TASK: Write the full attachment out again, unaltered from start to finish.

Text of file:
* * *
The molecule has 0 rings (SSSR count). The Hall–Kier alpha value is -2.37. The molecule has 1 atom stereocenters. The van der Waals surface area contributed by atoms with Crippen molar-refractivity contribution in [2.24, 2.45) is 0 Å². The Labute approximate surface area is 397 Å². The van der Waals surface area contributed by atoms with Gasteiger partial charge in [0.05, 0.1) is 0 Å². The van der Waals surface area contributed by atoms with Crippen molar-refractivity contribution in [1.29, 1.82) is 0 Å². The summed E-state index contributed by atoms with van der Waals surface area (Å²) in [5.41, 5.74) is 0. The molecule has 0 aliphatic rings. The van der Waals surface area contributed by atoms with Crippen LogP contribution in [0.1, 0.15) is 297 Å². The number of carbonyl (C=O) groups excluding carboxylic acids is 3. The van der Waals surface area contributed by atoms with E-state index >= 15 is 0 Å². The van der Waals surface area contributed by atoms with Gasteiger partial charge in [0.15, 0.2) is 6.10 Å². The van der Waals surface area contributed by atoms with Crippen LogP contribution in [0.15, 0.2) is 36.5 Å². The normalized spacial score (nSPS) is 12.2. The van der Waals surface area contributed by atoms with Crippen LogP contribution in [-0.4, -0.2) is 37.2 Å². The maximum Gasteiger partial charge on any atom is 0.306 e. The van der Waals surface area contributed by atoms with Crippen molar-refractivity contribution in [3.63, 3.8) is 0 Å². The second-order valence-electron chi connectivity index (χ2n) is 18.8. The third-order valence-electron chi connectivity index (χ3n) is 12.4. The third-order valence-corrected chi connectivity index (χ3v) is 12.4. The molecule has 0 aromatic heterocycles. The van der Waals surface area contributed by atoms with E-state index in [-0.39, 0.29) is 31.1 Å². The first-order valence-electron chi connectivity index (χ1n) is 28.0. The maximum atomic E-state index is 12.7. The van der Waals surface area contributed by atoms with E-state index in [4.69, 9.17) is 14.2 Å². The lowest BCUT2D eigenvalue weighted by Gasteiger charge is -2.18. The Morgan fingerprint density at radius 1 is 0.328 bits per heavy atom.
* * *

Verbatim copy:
The molecule has 0 rings (SSSR count). The Hall–Kier alpha value is -2.37. The molecule has 1 atom stereocenters. The van der Waals surface area contributed by atoms with Crippen molar-refractivity contribution in [2.24, 2.45) is 0 Å². The Labute approximate surface area is 397 Å². The van der Waals surface area contributed by atoms with Gasteiger partial charge in [0.05, 0.1) is 0 Å². The van der Waals surface area contributed by atoms with Crippen molar-refractivity contribution in [1.29, 1.82) is 0 Å². The summed E-state index contributed by atoms with van der Waals surface area (Å²) in [5.41, 5.74) is 0. The molecule has 0 aliphatic rings. The van der Waals surface area contributed by atoms with Crippen LogP contribution in [0.1, 0.15) is 297 Å². The number of carbonyl (C=O) groups excluding carboxylic acids is 3. The van der Waals surface area contributed by atoms with E-state index >= 15 is 0 Å². The van der Waals surface area contributed by atoms with Gasteiger partial charge in [0.15, 0.2) is 6.10 Å². The van der Waals surface area contributed by atoms with Crippen LogP contribution in [0.15, 0.2) is 36.5 Å². The normalized spacial score (nSPS) is 12.2. The van der Waals surface area contributed by atoms with Crippen LogP contribution in [-0.4, -0.2) is 37.2 Å². The maximum Gasteiger partial charge on any atom is 0.306 e. The van der Waals surface area contributed by atoms with Crippen molar-refractivity contribution in [3.63, 3.8) is 0 Å². The second-order valence-electron chi connectivity index (χ2n) is 18.8. The third-order valence-electron chi connectivity index (χ3n) is 12.4. The third-order valence-corrected chi connectivity index (χ3v) is 12.4. The molecule has 0 aromatic heterocycles. The van der Waals surface area contributed by atoms with E-state index in [-0.39, 0.29) is 31.1 Å². The first-order valence-electron chi connectivity index (χ1n) is 28.0. The maximum atomic E-state index is 12.7. The van der Waals surface area contributed by atoms with E-state index in [4.69, 9.17) is 14.2 Å². The lowest BCUT2D eigenvalue weighted by Gasteiger charge is -2.18. The Morgan fingerprint density at radius 1 is 0.328 bits per heavy atom.